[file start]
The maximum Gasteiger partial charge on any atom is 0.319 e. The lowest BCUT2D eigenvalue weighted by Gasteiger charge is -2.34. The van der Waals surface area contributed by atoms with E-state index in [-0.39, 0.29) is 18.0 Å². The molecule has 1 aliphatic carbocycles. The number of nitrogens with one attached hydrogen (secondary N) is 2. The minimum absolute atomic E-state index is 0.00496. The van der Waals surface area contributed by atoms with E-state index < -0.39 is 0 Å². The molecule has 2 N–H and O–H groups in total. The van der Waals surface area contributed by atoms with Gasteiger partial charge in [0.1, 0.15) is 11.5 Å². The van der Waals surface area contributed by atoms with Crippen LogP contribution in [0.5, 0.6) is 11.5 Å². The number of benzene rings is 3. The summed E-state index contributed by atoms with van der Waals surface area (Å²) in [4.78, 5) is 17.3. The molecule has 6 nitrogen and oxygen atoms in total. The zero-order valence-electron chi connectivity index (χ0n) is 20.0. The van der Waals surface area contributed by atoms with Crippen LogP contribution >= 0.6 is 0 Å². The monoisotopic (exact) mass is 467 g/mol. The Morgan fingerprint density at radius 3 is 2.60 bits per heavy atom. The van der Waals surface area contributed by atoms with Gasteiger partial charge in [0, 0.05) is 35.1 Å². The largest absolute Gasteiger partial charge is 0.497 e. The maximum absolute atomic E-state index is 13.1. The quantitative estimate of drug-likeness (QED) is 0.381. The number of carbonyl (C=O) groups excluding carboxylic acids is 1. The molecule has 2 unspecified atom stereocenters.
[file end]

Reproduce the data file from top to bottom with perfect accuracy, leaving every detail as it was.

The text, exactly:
The maximum Gasteiger partial charge on any atom is 0.319 e. The lowest BCUT2D eigenvalue weighted by Gasteiger charge is -2.34. The van der Waals surface area contributed by atoms with E-state index in [-0.39, 0.29) is 18.0 Å². The molecule has 1 aliphatic carbocycles. The number of nitrogens with one attached hydrogen (secondary N) is 2. The minimum absolute atomic E-state index is 0.00496. The van der Waals surface area contributed by atoms with E-state index < -0.39 is 0 Å². The molecule has 2 N–H and O–H groups in total. The van der Waals surface area contributed by atoms with Gasteiger partial charge in [0.1, 0.15) is 11.5 Å². The van der Waals surface area contributed by atoms with Crippen LogP contribution in [0.5, 0.6) is 11.5 Å². The number of benzene rings is 3. The summed E-state index contributed by atoms with van der Waals surface area (Å²) in [4.78, 5) is 17.3. The molecule has 6 nitrogen and oxygen atoms in total. The zero-order valence-electron chi connectivity index (χ0n) is 20.0. The van der Waals surface area contributed by atoms with Crippen LogP contribution >= 0.6 is 0 Å². The monoisotopic (exact) mass is 467 g/mol. The Morgan fingerprint density at radius 3 is 2.60 bits per heavy atom. The van der Waals surface area contributed by atoms with Gasteiger partial charge in [0, 0.05) is 35.1 Å². The largest absolute Gasteiger partial charge is 0.497 e. The maximum absolute atomic E-state index is 13.1. The quantitative estimate of drug-likeness (QED) is 0.381. The number of carbonyl (C=O) groups excluding carboxylic acids is 1. The molecule has 2 unspecified atom stereocenters.